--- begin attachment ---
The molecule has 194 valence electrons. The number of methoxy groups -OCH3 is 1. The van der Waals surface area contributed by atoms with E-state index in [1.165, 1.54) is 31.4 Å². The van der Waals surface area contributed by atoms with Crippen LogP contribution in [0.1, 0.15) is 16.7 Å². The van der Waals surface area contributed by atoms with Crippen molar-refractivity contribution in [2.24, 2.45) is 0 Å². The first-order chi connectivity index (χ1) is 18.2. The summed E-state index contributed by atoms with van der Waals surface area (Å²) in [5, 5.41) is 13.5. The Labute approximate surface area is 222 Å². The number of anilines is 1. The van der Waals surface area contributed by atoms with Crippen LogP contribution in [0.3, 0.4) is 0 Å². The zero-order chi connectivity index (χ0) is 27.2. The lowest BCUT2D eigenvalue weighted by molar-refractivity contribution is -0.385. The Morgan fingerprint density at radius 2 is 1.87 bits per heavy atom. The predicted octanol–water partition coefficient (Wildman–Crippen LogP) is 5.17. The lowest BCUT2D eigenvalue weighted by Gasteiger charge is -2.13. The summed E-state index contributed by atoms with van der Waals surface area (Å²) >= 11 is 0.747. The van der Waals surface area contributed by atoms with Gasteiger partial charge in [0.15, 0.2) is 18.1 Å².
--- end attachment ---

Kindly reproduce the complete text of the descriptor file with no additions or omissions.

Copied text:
The molecule has 194 valence electrons. The number of methoxy groups -OCH3 is 1. The van der Waals surface area contributed by atoms with E-state index in [1.165, 1.54) is 31.4 Å². The van der Waals surface area contributed by atoms with Crippen LogP contribution in [0.1, 0.15) is 16.7 Å². The van der Waals surface area contributed by atoms with Crippen molar-refractivity contribution in [2.24, 2.45) is 0 Å². The first-order chi connectivity index (χ1) is 18.2. The summed E-state index contributed by atoms with van der Waals surface area (Å²) in [5, 5.41) is 13.5. The Labute approximate surface area is 222 Å². The number of anilines is 1. The van der Waals surface area contributed by atoms with Crippen LogP contribution in [0.3, 0.4) is 0 Å². The zero-order chi connectivity index (χ0) is 27.2. The lowest BCUT2D eigenvalue weighted by molar-refractivity contribution is -0.385. The Morgan fingerprint density at radius 2 is 1.87 bits per heavy atom. The predicted octanol–water partition coefficient (Wildman–Crippen LogP) is 5.17. The lowest BCUT2D eigenvalue weighted by Gasteiger charge is -2.13. The summed E-state index contributed by atoms with van der Waals surface area (Å²) >= 11 is 0.747. The van der Waals surface area contributed by atoms with Gasteiger partial charge in [0.15, 0.2) is 18.1 Å².